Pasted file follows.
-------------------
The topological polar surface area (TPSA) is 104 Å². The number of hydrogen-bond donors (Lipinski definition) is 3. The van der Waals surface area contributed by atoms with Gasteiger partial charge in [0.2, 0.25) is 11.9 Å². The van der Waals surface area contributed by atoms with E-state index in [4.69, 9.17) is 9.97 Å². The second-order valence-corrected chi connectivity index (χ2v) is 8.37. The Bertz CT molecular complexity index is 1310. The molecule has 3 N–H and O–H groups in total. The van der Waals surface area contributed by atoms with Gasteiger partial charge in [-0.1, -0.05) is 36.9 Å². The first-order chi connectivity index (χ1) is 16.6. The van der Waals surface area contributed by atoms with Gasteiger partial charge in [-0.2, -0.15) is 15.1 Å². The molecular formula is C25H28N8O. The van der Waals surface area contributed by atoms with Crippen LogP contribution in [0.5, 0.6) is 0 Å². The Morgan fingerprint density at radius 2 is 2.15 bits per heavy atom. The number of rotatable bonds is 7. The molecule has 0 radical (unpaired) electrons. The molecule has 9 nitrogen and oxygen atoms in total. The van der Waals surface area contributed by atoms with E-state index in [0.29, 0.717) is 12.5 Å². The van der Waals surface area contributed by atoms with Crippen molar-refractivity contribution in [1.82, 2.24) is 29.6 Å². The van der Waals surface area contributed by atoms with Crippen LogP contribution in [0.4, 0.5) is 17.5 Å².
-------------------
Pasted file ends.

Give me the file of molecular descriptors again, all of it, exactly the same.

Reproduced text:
The topological polar surface area (TPSA) is 104 Å². The number of hydrogen-bond donors (Lipinski definition) is 3. The van der Waals surface area contributed by atoms with Gasteiger partial charge in [0.2, 0.25) is 11.9 Å². The van der Waals surface area contributed by atoms with E-state index in [4.69, 9.17) is 9.97 Å². The second-order valence-corrected chi connectivity index (χ2v) is 8.37. The Bertz CT molecular complexity index is 1310. The molecule has 3 N–H and O–H groups in total. The van der Waals surface area contributed by atoms with Gasteiger partial charge in [-0.1, -0.05) is 36.9 Å². The first-order chi connectivity index (χ1) is 16.6. The van der Waals surface area contributed by atoms with Gasteiger partial charge in [-0.2, -0.15) is 15.1 Å². The molecular formula is C25H28N8O. The van der Waals surface area contributed by atoms with Crippen LogP contribution in [0.5, 0.6) is 0 Å². The Morgan fingerprint density at radius 2 is 2.15 bits per heavy atom. The number of rotatable bonds is 7. The molecule has 0 radical (unpaired) electrons. The molecule has 9 nitrogen and oxygen atoms in total. The van der Waals surface area contributed by atoms with E-state index in [0.29, 0.717) is 12.5 Å². The van der Waals surface area contributed by atoms with Crippen molar-refractivity contribution in [1.82, 2.24) is 29.6 Å². The van der Waals surface area contributed by atoms with Crippen LogP contribution in [0.4, 0.5) is 17.5 Å².